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To develop excellent secondary maths teachers we need space in the curriculum for critical reflection

By Blog Editor, IOE Digital, on 11 January 2022

Pete Wright.

Mathematics teacher educators face strikingly similar challenges to secondary maths teachers. Both groups face the seemingly impossible task of enabling students to achieve depth of understanding whilst being expected to cover an overly prescriptive core curriculum.

The Government’s plans for reforming initial teacher education look unlikely to have a positive impact on maths teaching. What would improve the situation?

I have highlighted elsewhere the growing consensus amongst mathematics educators that the school curriculum needs to focus more on developing conceptual understanding. Students need to progress beyond learning mathematical procedures without appreciating what they are used for. They need to develop confidence in applying these procedures to solve real life problems similar to those they will encounter in their lives. This means students need to be given opportunities to explore challenging mathematical problems where it is not immediately obvious which procedures to apply. Students should be encouraged to reflect on the reasons why mathematical procedures work, how they were developed, and which situations they are best applied to.

And yet too many mathematics lessons are typified by the teacher explaining a procedure, demonstrating its use in solving a closed problem, before setting students a series of almost identical tasks. In 2013, the government introduced a new mathematics curriculum which, it claimed, would place greater emphasis on mathematical reasoning and problem solving. These two objectives were incorporated, alongside developing fluency, as overarching aims. Paradoxically, however, the new curriculum included even more subject content than the previous one. This was despite calls for less content, enabling each topic to be tackled in greater depth and with greater emphasis on developing conceptual understanding. Not surprisingly, the new curriculum has had little impact on the way mathematics is commonly taught in schools.

Fast forward to 2019 when the government introduced the Core Content Framework (CCF), which was presented as a minimum entitlement for student teachers. The CCF has been criticised for ignoring the importance of subject specificitywhich, at UCL’s Faculty of Education, we see as a central element of ITE provision. Teacher educators now face the same pressure as teachers in schools to cover core content, since adherence to the CCF is closely monitored by Ofsted and will be an important factor in universities gaining re-accreditation for their ITE courses before 2024. The fundamental issue here is that the CCF places too much emphasis on generic knowledge and practice within the ITE curriculum and leaves insufficient space to address subject-specific demands.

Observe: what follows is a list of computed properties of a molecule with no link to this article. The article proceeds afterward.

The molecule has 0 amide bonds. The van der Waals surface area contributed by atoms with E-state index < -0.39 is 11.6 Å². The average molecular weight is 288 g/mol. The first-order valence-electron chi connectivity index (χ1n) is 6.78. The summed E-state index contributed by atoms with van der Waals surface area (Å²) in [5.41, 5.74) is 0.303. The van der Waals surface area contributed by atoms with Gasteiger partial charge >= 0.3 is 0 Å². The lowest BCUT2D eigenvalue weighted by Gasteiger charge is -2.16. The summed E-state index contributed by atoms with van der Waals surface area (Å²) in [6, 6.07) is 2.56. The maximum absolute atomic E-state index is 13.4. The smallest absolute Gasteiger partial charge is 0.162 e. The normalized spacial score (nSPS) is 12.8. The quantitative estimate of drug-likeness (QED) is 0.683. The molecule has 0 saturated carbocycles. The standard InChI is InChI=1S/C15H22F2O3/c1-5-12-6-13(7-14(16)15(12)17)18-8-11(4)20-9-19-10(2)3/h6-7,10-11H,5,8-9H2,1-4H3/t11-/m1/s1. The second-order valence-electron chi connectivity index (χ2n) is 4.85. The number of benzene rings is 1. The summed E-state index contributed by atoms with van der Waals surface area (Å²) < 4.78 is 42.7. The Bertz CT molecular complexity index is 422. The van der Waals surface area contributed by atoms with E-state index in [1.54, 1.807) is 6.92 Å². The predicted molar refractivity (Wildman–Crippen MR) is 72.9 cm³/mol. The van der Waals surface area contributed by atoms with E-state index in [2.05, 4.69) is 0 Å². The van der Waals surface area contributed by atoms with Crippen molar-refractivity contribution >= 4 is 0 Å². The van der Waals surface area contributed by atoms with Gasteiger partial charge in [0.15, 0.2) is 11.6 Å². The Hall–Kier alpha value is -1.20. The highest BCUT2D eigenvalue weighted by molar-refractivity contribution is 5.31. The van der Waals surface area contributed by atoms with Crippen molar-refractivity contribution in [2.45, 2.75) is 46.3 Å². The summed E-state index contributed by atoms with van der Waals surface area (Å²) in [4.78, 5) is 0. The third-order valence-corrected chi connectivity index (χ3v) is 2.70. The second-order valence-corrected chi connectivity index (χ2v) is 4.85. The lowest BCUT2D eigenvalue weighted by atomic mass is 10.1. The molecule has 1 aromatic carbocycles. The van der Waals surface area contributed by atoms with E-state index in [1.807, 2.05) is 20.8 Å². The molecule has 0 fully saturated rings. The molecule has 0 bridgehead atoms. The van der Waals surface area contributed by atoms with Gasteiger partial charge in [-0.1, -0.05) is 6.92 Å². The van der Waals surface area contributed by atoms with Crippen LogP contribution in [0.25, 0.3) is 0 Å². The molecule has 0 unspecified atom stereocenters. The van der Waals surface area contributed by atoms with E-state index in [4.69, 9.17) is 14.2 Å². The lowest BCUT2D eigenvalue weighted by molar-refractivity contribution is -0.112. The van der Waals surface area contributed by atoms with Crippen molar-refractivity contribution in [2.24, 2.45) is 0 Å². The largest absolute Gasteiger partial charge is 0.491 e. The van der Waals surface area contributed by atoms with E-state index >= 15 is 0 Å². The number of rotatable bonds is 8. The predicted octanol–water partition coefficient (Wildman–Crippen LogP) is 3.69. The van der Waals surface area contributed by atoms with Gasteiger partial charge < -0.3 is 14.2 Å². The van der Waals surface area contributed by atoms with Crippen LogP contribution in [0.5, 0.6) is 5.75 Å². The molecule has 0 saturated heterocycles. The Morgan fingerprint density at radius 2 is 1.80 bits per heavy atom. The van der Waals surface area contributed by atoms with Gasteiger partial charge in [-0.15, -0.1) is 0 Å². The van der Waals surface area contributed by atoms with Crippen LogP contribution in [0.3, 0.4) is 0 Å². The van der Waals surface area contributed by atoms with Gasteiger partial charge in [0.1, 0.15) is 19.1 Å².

Developing excellent secondary maths teachers requires addressing a combination of issues which is unique to the discipline. Firstly, mathematics is one of the oldest disciplines, arising from humans striving to make sense of the world around them to survive and prosper. Whilst new mathematical knowledge continues to be generated out of a need to solve current day problems or resolve unanswered questions, the vastness of the discipline has often led to the original rationale for older mathematical ideas being forgotten.

Genuinely powerful mathematical knowledge requires an appreciation for how new knowledge is generated by mathematicians. This necessitates students investigating open-ended problems, engaging in mathematical argumentation, working collaboratively, posing their own questions and comparing solutions. Most student teachers are initially unfamiliar with these ways of working, having experienced the traditional approach described above. Reflecting critically on their own learning experiences and interrogating their own prior assumptions about mathematics are essential if student teachers are to become effective teachers of mathematics who can challenge and improve on existing practice in maths teaching.

Another unique aspect of mathematics is the extent to which it evokes high levels of anxiety, alienation and disengagement amongst some learners. These are partly attributable to the high-stakes nature of assessments, with maths qualifications often determining opportunities for future study and employment. Research also suggests they can result from implicit messages that are transmitted, often unknowingly, by teachers in the mathematics classroom. For instance, the way in which teachers respond to students’ errors, or praise their achievements, can result in a fear of failure and value being attached to ‘answer-getting’ rather than ‘meaning-making’. This highlights the importance of encouraging student teachers to engage with theory and research, enabling them to better understand the difficulties faced by learners of mathematics and why some teaching strategies are more effective in overcoming barriers to learning. Such critical reflection on practice can be likened to developing conceptual understanding in school mathematics, and both require more space within the curriculum.

Photo by Alliance for Excellent Education, via Creative Commons

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